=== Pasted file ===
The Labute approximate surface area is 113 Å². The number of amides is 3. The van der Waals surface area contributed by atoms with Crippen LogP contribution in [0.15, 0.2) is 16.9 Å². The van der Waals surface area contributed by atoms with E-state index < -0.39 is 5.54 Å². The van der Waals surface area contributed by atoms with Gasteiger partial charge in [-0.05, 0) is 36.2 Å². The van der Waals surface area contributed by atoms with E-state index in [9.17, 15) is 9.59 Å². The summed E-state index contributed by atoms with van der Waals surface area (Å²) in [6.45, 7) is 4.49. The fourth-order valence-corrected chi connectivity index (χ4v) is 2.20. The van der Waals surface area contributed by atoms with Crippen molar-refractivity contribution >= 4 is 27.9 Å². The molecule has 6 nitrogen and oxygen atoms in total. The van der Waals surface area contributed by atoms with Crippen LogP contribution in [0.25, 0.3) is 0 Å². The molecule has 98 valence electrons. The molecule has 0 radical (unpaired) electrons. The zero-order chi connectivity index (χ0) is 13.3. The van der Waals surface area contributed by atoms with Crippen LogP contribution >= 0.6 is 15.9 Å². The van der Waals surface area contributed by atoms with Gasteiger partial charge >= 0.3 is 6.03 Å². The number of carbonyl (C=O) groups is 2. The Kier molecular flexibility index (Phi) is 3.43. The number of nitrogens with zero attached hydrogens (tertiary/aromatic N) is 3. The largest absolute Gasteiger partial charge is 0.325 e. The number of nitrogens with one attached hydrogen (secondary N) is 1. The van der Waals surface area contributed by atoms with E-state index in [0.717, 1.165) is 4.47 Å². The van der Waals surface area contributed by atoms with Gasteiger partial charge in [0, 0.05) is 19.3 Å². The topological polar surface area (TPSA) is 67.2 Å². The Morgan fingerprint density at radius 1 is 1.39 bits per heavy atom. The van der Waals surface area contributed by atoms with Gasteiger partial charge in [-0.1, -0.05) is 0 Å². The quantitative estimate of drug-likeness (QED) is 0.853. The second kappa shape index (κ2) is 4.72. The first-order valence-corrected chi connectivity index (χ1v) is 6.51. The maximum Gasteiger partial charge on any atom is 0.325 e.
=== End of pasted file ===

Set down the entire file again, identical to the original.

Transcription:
The Labute approximate surface area is 113 Å². The number of amides is 3. The van der Waals surface area contributed by atoms with Crippen LogP contribution in [0.15, 0.2) is 16.9 Å². The van der Waals surface area contributed by atoms with E-state index < -0.39 is 5.54 Å². The van der Waals surface area contributed by atoms with Gasteiger partial charge in [-0.05, 0) is 36.2 Å². The van der Waals surface area contributed by atoms with E-state index in [9.17, 15) is 9.59 Å². The summed E-state index contributed by atoms with van der Waals surface area (Å²) in [6.45, 7) is 4.49. The fourth-order valence-corrected chi connectivity index (χ4v) is 2.20. The van der Waals surface area contributed by atoms with Crippen molar-refractivity contribution >= 4 is 27.9 Å². The molecule has 6 nitrogen and oxygen atoms in total. The van der Waals surface area contributed by atoms with Crippen LogP contribution in [0.25, 0.3) is 0 Å². The molecule has 98 valence electrons. The molecule has 0 radical (unpaired) electrons. The zero-order chi connectivity index (χ0) is 13.3. The van der Waals surface area contributed by atoms with Crippen LogP contribution >= 0.6 is 15.9 Å². The van der Waals surface area contributed by atoms with Gasteiger partial charge >= 0.3 is 6.03 Å². The number of carbonyl (C=O) groups is 2. The Kier molecular flexibility index (Phi) is 3.43. The number of nitrogens with zero attached hydrogens (tertiary/aromatic N) is 3. The largest absolute Gasteiger partial charge is 0.325 e. The number of nitrogens with one attached hydrogen (secondary N) is 1. The van der Waals surface area contributed by atoms with E-state index in [0.717, 1.165) is 4.47 Å². The van der Waals surface area contributed by atoms with Gasteiger partial charge in [0, 0.05) is 19.3 Å². The topological polar surface area (TPSA) is 67.2 Å². The Morgan fingerprint density at radius 1 is 1.39 bits per heavy atom. The van der Waals surface area contributed by atoms with Gasteiger partial charge in [-0.1, -0.05) is 0 Å². The quantitative estimate of drug-likeness (QED) is 0.853. The second kappa shape index (κ2) is 4.72. The first-order valence-corrected chi connectivity index (χ1v) is 6.51. The maximum Gasteiger partial charge on any atom is 0.325 e.